Pitching dis­ap­pointed, for starters

Blue Jays put the ‘rot’ in ro­ta­tion with poor per­for­mances

Waterloo Region Record - - Sports - RICHARD GRIF­FIN

TORONTO — There has been much fin­ger-point­ing by ob­servers, fans and within team man­age­ment to iden­tify the big­gest rea­sons why the 2018 Toronto Blue Jays failed so dra­mat­i­cally.

With­out a doubt, the key to the col­lapse for a team that may not win 70 games was an un­der­achiev­ing start­ing ro­ta­tion — the group of five that, at the start of the year, in­cluded J.A. Happ, Mar­cus Stro­man, Marco Estrada, Aaron Sanchez and Jaime Gar­cia.

Even in the qui­etest mo­ments back at spring train­ing, after Gar­cia had signed as a US$10mil­lion free agent to be­come the Jays’ fifth starter, there was se­ri­ous de­bate among vet­eran me­dia as to where in Ma­jor League Base­ball’s Amer­i­can League East the Jays’ ro­ta­tion should be ranked. In­formed opin­ions (or so we thought) had the Jays, Red Sox and Yan­kees 1-2-3 in var­i­ous ar­guable or­ders. Wow! How mis­guided was that logic?

The Jays quin­tet, with 16 games re­main­ing and with only Estrada and Sanchez left stand­ing, has com­bined to post a 27-38 record with a 5.13 ERA in 96 starts, av­er­ag­ing just 5 1/3 in­nings per out­ing.

It was not un­rea­son­able to ex­pect much bet­ter. In their best in­di­vid­ual sea­sons — Estrada and Gar­cia in 2015, Happ and Sanchez in ’16, Stro­man in ’17 — the five­some com­bined for a 71-29 record, with 898 2/3 in­nings in 142 starts.

Happ was the only one to meet ex­pec­ta­tions this year. And, be­cause the orig­i­nal five have made just 96 starts, an­other nine pitch­ers have been forced to make the 49 other starts … and count­ing. Not in­clud­ing Thurs­day’s series fi­nale at Fen­way, with Sam Gav­iglio last­ing just 3 1/3 in­nings on the mound, the nine sub starters had com­bined for an 8-21 record with a 5.38 ERA in 241 in­nings.

An un­in­tended ben­e­fit of the ro­ta­tion’s dis­ap­point­ing per­for­mance is that the Jays have had a chance to see prospects such as Ryan Borucki, Thomas Pan­none, Sean Reid-Fo­ley and Gav­iglio, all of whom are mak­ing a pitch to be part of the Jays’ fu­ture. But this col­umn is about 2018 and this year’s dis­ap­point­ment. Here is a sum­mary of the orig­i­nal start­ing five.

J.A. Happ (10-6, 4.18 ERA, 20 starts):

The vet­eran left-han­der was the best Jays player in the first half and a first-time all-star, pick­ing up the save for the AL in a ca­reer high­light mo­ment. But the catch-22 for the Jays is that, as the best pitcher on the team, he was the only one with any value to a con­tender. He was dealt at the dead­line to the Yan­kees. The pieces that came back, out­fielder Billy McKin­ney and util­ity man Bran­don Drury, are part of the Jays’ re­build.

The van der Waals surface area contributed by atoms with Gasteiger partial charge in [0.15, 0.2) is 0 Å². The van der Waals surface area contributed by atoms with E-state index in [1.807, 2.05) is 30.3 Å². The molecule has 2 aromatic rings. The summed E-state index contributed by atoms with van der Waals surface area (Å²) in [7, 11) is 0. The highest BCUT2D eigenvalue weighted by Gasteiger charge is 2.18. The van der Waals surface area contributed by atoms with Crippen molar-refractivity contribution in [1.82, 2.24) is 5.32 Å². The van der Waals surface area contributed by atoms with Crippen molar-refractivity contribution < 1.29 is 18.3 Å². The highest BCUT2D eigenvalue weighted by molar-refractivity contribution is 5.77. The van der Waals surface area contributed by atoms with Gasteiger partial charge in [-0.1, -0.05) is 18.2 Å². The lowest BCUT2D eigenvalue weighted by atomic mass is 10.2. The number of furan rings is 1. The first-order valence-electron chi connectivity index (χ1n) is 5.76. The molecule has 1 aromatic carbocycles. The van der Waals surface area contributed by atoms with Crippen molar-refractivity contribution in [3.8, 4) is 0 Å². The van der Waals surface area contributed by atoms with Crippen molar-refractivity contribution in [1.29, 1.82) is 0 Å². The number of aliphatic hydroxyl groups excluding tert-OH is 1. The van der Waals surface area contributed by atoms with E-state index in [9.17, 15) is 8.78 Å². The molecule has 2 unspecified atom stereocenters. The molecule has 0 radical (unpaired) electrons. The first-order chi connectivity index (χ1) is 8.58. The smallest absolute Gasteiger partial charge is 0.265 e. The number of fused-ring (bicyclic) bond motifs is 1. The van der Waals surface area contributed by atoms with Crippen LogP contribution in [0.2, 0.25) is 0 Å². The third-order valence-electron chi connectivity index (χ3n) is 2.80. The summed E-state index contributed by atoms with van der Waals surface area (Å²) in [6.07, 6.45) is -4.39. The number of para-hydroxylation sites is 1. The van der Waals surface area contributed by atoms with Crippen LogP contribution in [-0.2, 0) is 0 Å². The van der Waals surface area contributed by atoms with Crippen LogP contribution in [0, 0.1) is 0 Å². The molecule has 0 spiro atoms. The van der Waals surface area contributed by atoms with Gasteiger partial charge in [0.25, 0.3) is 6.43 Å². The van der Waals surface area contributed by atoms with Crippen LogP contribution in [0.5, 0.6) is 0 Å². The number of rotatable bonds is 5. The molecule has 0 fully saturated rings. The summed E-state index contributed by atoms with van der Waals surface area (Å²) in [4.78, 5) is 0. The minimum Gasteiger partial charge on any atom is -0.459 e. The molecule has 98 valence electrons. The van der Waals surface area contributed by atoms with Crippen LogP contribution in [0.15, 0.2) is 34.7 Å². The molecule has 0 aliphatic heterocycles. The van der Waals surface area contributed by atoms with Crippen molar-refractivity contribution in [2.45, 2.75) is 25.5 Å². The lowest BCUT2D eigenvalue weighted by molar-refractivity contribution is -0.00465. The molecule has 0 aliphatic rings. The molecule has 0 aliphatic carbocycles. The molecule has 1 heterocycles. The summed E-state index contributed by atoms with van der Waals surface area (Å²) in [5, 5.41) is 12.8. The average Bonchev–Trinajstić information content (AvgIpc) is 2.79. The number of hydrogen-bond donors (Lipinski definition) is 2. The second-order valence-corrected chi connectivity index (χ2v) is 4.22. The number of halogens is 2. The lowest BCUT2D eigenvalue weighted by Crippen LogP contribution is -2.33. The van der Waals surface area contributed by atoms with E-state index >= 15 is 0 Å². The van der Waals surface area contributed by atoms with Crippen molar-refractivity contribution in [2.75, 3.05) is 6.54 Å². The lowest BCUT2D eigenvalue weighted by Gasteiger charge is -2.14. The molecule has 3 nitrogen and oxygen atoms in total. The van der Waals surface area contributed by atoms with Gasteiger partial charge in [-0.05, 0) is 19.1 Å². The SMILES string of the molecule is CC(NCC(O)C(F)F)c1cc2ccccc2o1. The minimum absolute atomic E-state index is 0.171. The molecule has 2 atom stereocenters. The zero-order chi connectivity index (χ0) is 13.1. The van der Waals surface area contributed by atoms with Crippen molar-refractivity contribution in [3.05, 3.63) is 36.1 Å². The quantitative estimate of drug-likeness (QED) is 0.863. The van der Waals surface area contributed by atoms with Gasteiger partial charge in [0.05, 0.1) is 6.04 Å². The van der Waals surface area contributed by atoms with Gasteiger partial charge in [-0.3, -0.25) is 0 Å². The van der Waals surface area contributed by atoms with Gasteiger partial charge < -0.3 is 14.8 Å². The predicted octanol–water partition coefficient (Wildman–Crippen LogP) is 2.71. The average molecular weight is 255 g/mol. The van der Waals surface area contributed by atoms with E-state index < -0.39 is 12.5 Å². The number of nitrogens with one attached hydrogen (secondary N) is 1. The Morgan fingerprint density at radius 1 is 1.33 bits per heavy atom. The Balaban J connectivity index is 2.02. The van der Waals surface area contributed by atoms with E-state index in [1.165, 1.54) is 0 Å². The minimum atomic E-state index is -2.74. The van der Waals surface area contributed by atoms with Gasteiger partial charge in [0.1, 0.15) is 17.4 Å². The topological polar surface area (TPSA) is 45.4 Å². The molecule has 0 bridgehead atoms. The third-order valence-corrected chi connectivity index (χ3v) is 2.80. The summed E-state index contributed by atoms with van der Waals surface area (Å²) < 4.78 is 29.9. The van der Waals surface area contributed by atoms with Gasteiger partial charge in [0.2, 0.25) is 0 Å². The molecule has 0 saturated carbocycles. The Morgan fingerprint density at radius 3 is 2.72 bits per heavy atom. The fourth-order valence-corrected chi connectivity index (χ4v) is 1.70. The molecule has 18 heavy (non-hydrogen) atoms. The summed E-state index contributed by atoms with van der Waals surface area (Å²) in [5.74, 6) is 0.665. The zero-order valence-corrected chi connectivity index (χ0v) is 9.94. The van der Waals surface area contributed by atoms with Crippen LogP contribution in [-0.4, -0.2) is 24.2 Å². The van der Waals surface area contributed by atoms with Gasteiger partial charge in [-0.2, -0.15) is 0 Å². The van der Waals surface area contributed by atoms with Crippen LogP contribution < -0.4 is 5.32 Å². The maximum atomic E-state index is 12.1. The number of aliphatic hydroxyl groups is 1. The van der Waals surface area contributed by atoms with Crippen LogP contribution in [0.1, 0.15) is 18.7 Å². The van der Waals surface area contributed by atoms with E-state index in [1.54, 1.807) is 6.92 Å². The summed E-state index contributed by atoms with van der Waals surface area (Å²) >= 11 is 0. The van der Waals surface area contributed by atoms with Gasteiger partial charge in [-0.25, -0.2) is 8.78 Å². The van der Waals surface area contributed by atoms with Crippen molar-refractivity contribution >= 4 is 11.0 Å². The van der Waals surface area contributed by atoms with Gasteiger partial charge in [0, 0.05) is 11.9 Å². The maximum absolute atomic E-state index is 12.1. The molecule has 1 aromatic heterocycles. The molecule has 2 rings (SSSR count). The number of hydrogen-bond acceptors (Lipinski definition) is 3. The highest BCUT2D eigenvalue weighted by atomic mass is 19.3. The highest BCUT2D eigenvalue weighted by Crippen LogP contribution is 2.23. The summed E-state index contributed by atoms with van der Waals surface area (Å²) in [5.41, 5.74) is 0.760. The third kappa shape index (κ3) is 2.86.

Marco Estrada (7-11, 5.32 ERA, 25 starts):

No­body knows the pain and dis­com­fort that Estrada has been in for many of his starts. But that does not take away from the bot­tom line that, on ei­ther side of his 26 days on the dis­abled list for a glute strain, he has 10 starts of five in­nings or fewer, with a 10.27 ERA in 37 2/3 in­nings. When he was bad, he was very bad. After sign­ing a one-year deal last sum­mer, Estrada he was ex­pected to be the sta­bi­liz­ing force in mid-ro­ta­tion.

Aaron Sanchez (4-6, 4.90 ERA, 19 starts):

The for­mer AL ERA cham­pion is one of the more en­cour­ag­ing late-sea­son sto­ries with the Jays. After a dev­as­tat­ing in­jury — he lost a bat­tle with a suit­case, suf­fered a fin­ger con­tu­sion and missed 64 days — Sanchez has been reg­u­larly reach­ing the 90s in his pitch counts while try­ing to re­gain the com­mand of his sec­ondary pitches and get con­sis­tent move­ment on his two-seam fast­ball. So far, he has an­swered ques­tions pos­i­tively.

Mar­cus Stro­man (4-9, 5.54 ERA, 19 starts):

He was a break­out star at the World Base­ball Clas­sic last year, then went 13-9 with a 3.09 ERA with the Jays, so his 2018 qual­i­fies as the ro­ta­tion’s big­gest dis­ap­point­ment. Stro­man bat­tled what was re­ported as shoul­der fa­tigue early in the year, though it was di­ag­nosed with­out an MRI, and lately has bat­tled fin­ger blis­ters. He has re­luc­tantly been shut down for the sea­son.

In hind­sight, maybe the Jays should have shut him down once they were of­fi­cially out of con­tention, but the chip on Stro­man’s shoul­der pushed him to be the anti-Sanchez and show how tough he was by not miss­ing any starts due to a pesky blis­ter. Even­tu­ally, though, he could not con­tinue. He will have a lot to prove next spring as he is ex­pected to be at the top of the ro­ta­tion with Sanchez. For now, they’re the bruise broth­ers.

Jaime Gar­cia (3-6, 5.93 ERA, 13 starts):

For fans who be­lieve that man­age­ment or­ches­trated this failed sea­son so they could ad­vance their plan for a re­build, Gar­cia is Ex­hibit A against that ar­gu­ment. If that had been the plan, they would not have signed a vet­eran fifth starter for $10 mil­lion. Gar­cia seemed like a solid ad­di­tion in Fe­bru­ary but, when the sea­son be­gan and the team needed him to step up, his con­trol and com­mand de­serted him.

It’s pos­si­ble the Jays could en­ter the 2019 sea­son with­out any pitcher older than 30. If you take the 30-plus Kendrys Mo­rales out of the equa­tion — with his one game of emer­gency re­lief — there are cur­rently four 30-plus hurlers on the ros­ter. Two of them, Estrada and Tyler Clip­pard, will be free agents.

CHARLES KRUPA THE AS­SO­CI­ATED PRESS

Aaron Sanchez was sup­posed to help an­chor the Blue Jays elite pitching crew, writes Richard Grif­fin, but it did not pan out.

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